Greet Estonians by saying, TERE.


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In fact, when you hear an, Estonians speak, you’ll see that they are fast talkers.

Estonian words are often short and have double vowels.

Struggling with long words and many consonants in the Russian language, they do come through as being slow but as soon as they switch to English or German they babble away.

Eastern Europeans often quip about Estonians as extremely slow people: there are countless jokes about this northern nation taking all the time in the world to do something or even say something.

When you land in Tallinn, the capital of Estonia, you’ll see that it’s not true. In order not to get lost in this medieval city, it’s best to purchase a Tallinn pass which gives you access to all museums, churches, excursions and an opportunity to use public transport at certain hours.

Old Tallinn is often called a “limping city” because of the two picturesque streets – Long Leg and Short Leg.

Local legends say that a devil used to live on one of these Legs because an old icon, made of plaster and molded into a wall at the crossing of these streets, has at one point acquired tiny horns on baby-Jesus’ head.

If you are not afraid of heights, you can have a coffee right on top of the medieval wall that in the Town Hall and see a magnificent panorama of the city. To do that, you’d have to climb 34 meters up the circular stairs, which means that next morning you may be limping just like those old streets.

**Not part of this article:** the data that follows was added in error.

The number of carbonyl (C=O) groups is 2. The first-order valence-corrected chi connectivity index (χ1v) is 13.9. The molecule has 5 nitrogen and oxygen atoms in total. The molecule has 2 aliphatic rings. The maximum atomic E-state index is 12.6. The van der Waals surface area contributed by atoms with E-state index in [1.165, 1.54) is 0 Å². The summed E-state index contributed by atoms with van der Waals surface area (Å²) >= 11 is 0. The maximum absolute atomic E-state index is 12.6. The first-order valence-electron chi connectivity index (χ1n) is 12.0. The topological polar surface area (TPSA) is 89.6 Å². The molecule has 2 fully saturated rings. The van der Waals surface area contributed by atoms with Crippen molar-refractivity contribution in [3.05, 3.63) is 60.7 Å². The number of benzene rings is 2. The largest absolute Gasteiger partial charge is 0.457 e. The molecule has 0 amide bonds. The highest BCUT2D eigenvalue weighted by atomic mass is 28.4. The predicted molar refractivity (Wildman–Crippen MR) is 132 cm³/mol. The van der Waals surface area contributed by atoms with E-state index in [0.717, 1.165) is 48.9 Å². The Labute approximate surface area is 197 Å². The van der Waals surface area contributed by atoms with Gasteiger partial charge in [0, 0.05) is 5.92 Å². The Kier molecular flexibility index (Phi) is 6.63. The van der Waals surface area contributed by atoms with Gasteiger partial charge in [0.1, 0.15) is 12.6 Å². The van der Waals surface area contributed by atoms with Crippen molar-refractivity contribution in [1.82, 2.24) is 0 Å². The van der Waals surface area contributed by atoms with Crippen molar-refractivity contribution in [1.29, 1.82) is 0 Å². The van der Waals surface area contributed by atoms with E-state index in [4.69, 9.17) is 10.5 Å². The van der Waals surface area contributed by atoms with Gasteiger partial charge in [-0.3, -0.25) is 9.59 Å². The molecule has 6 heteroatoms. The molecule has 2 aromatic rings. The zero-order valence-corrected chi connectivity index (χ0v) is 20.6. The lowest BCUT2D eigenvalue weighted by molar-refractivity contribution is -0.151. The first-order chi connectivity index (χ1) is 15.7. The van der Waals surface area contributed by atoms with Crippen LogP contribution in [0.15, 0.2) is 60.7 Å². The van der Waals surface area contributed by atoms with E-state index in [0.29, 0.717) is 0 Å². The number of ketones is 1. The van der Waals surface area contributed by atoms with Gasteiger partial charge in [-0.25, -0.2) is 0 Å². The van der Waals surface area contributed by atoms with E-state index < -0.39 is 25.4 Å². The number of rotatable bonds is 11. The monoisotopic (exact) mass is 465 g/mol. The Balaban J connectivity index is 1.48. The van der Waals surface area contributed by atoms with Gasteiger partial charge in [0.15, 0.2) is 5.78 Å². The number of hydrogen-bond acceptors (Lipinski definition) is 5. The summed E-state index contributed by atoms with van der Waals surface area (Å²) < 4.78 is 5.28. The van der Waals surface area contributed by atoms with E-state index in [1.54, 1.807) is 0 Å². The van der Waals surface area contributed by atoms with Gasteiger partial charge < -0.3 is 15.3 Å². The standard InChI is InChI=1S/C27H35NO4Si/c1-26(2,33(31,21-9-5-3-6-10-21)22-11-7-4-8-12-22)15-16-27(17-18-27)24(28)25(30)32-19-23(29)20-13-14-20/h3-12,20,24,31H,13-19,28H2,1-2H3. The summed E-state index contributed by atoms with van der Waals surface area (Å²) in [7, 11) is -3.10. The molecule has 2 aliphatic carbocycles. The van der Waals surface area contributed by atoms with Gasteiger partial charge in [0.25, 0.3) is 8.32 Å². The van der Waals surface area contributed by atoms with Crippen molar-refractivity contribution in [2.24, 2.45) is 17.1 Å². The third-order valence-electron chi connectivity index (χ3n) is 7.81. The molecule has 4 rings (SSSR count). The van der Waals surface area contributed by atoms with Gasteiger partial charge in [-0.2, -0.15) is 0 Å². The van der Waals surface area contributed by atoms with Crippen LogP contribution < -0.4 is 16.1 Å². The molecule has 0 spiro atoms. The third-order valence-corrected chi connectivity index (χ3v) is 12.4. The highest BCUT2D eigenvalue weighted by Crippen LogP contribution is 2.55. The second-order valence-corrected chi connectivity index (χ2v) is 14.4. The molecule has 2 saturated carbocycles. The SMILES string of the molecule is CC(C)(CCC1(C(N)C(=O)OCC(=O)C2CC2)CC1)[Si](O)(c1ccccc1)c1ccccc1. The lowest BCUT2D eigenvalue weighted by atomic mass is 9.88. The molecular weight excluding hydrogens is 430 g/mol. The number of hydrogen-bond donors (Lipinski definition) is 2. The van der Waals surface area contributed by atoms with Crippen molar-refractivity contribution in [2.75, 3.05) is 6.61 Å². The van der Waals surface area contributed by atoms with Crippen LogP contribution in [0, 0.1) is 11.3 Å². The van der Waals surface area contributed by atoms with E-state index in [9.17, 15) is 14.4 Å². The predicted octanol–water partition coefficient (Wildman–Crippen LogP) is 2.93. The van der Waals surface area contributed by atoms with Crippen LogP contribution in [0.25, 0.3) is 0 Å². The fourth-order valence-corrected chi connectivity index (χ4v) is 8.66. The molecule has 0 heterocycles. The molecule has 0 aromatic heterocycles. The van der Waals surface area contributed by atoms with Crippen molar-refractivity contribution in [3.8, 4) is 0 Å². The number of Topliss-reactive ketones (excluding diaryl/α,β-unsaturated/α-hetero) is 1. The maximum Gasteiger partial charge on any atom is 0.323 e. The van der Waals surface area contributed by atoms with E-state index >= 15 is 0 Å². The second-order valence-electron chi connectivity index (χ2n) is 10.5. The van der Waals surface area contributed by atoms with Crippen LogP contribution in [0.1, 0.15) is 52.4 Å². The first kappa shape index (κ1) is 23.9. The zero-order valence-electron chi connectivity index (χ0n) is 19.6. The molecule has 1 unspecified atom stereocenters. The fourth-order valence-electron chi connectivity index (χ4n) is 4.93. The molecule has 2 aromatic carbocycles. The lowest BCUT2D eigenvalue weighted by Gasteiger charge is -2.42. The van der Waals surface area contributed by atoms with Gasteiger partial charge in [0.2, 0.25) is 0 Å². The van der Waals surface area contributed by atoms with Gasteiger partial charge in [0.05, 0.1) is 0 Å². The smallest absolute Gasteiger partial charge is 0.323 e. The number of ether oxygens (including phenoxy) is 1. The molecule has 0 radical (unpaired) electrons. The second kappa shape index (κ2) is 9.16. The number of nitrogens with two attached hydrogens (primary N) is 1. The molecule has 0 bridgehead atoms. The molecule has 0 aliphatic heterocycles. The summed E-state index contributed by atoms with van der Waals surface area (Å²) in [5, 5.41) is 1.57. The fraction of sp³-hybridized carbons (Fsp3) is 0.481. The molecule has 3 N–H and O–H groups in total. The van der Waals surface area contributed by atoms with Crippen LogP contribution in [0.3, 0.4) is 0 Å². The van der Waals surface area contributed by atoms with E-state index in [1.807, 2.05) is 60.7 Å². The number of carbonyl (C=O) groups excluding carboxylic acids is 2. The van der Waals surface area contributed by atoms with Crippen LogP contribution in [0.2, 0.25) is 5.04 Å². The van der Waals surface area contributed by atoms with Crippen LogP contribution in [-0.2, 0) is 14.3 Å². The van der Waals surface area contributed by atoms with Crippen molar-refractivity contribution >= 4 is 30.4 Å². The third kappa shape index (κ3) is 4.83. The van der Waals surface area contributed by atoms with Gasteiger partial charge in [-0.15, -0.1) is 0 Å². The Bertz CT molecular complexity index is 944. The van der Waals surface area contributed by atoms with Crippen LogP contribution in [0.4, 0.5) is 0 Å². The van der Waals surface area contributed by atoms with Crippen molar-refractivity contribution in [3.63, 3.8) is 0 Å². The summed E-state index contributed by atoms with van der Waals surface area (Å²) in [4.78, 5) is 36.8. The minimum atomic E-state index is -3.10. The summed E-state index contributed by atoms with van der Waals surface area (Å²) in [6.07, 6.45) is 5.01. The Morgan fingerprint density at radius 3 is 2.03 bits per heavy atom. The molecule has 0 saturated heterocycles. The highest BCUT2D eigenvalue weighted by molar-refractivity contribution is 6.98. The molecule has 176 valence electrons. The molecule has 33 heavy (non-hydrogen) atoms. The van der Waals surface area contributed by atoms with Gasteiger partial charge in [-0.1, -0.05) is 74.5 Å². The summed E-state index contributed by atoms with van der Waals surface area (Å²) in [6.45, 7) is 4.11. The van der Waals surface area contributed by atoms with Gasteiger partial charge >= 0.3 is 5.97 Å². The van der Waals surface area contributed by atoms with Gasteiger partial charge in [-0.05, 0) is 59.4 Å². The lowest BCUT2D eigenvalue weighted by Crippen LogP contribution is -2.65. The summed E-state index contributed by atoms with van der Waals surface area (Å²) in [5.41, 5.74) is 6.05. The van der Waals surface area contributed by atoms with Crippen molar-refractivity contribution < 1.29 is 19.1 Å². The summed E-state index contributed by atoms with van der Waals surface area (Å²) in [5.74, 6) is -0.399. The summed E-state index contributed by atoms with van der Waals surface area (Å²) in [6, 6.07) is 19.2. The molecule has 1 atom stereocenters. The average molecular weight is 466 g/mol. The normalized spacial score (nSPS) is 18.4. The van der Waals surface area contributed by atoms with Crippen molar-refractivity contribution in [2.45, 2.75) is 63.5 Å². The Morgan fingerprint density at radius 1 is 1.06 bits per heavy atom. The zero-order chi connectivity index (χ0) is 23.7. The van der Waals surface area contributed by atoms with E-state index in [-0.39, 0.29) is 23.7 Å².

The view from the walls will prove that Old Tallinn is all about churches and cathedrals. But if you want to bring home a tale or two, make sure to visit the Dome Cathedral.

One of the greatest legends I’ve heard involves a promiscuous merchant who at the end of his life gave all his money to the clerics on the condition to be buried inside the Dome Cathedral. And indeed, there is his tombstone in the church.

Locals say that a woman stepping on the third marble stone from the entrance should make a wish. The sleazy merchant will be responsible for fulfilling it after he peeks under the skirt.

To celebrate the wish, head to Olde Hansa restaurant, where medieval recipes come to life in the kitchen without electricity or any other modern facilities.

Waiters speak in an old fashioned way, wear period dresses and light the halls with large candles. A menu includes fried bear meat, deer, beans in a dough sack and all kinds of other dishes popular in the old days.

Make sure to visit a bathroom here with its medieval closet and a wash basin with a kettle instead of a tap.

Another off-beaten attraction is Scotland Yard Pub where lounges look like cells and chairs are wired up like electricity chairs. Enjoy strawberry ale in this place but make sure to behave because waiters in police uniform may handcuff you.

Wondering around cobbled-stone streets, buy some almonds fried in various spices – they are a great snack. Modern museum Kumu Kunst is in every guidebook so don’t miss it, especially the room with artist Villu Jaanisoo’s metal busts of famous and ordinary Estonians.


With a recording system inside each one of them, they “talk” non-stop. Apparently, original voices of people commemorated in this installation have been recorded for this exhibit. Figures seem to talk louder the closer you approach.

There are a lot more places in Tallinn missing from tourist guides but definitely worth a visit. A small Mexican cafe Carramba with skeletons peaking through its windows, special deer sausage sold in supermarkets, Kalev chocolates and small old books stores with Soviet books, rare vinyl records and pins.

So if you leave your stereotypes at home and greet Estonians by saying tere, they will be quick enough to help you find their country’s attractions.

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